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NEW YORK: US stocks were mostly lower at the start of trading Monday amid ongoing concerns about the Russian invasion of Ukraine that has sent global oil prices soaring.

And as the civilian death toll mounts in Ukraine, the IMF and World Bank are warning about the consequences the conflict and the tough sanctions imposed on Russia will have on the global economy, which is still trying to regain its footing from the Covid-19 pandemic.

Brent crude spiked to nearly $140 a barrel, but has since retreated, and Western allies have so far refrained from targeting Russia’s oil exports for sanctions.

The Dow Jones Industrial Average lost another 0.9 percent about 15 minutes into the trading session to 33,322.18

The broad-based S&P 500 fell 0.8 percent 4,292.88, the tech-rich Nasdaq Composite Index 0.6 percent to 13,228.32.

Briefing.com analyst Patrick O’Hare said “the outlook is anything but clear at the moment on the geopolitical and economic fronts.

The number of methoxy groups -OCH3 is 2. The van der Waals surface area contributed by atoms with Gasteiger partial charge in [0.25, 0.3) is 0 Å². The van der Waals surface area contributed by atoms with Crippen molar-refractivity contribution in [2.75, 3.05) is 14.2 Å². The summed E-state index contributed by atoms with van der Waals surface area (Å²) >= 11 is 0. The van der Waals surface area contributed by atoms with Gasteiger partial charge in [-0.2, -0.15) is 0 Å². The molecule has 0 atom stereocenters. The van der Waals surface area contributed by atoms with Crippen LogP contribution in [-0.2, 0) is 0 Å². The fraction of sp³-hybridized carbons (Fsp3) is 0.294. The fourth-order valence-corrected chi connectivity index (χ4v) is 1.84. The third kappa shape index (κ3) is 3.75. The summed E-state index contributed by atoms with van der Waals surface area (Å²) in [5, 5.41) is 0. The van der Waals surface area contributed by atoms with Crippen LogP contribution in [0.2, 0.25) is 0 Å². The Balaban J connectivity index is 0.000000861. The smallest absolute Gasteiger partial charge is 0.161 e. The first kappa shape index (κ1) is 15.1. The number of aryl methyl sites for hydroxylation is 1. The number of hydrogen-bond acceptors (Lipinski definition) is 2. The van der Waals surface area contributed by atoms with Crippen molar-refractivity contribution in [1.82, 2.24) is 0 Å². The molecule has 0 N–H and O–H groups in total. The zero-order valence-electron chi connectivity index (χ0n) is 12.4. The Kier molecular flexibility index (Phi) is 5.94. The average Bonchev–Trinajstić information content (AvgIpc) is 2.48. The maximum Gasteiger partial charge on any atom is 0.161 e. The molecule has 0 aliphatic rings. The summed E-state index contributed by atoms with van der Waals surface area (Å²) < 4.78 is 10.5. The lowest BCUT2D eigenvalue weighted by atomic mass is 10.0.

US stocks drop as Ukraine worries overshadow good jobs data

“That’s why trading conditions are expected to remain volatile, with appreciable moves to the upside and the downside based on the latest headlines,” he said in a commentary.

US investors will get a report on consumer prices on Thursday, a key figure ahead of next week’s Federal Reserve policy meeting, when the central bank is expected to raise the benchmark interest rate to tamp down rising inflation.

CPI in January hit a four decade high, and though Fed officials had expected price pressures to ease in coming months, the war in Ukraine could push inflation higher.

The IMF said “the economic consequences are already very serious,” and warned that “Energy and commodity prices — including wheat and other grains — have surged, adding to inflationary pressures from supply chain disruptions and the rebound from the Covid-19 pandemic.”

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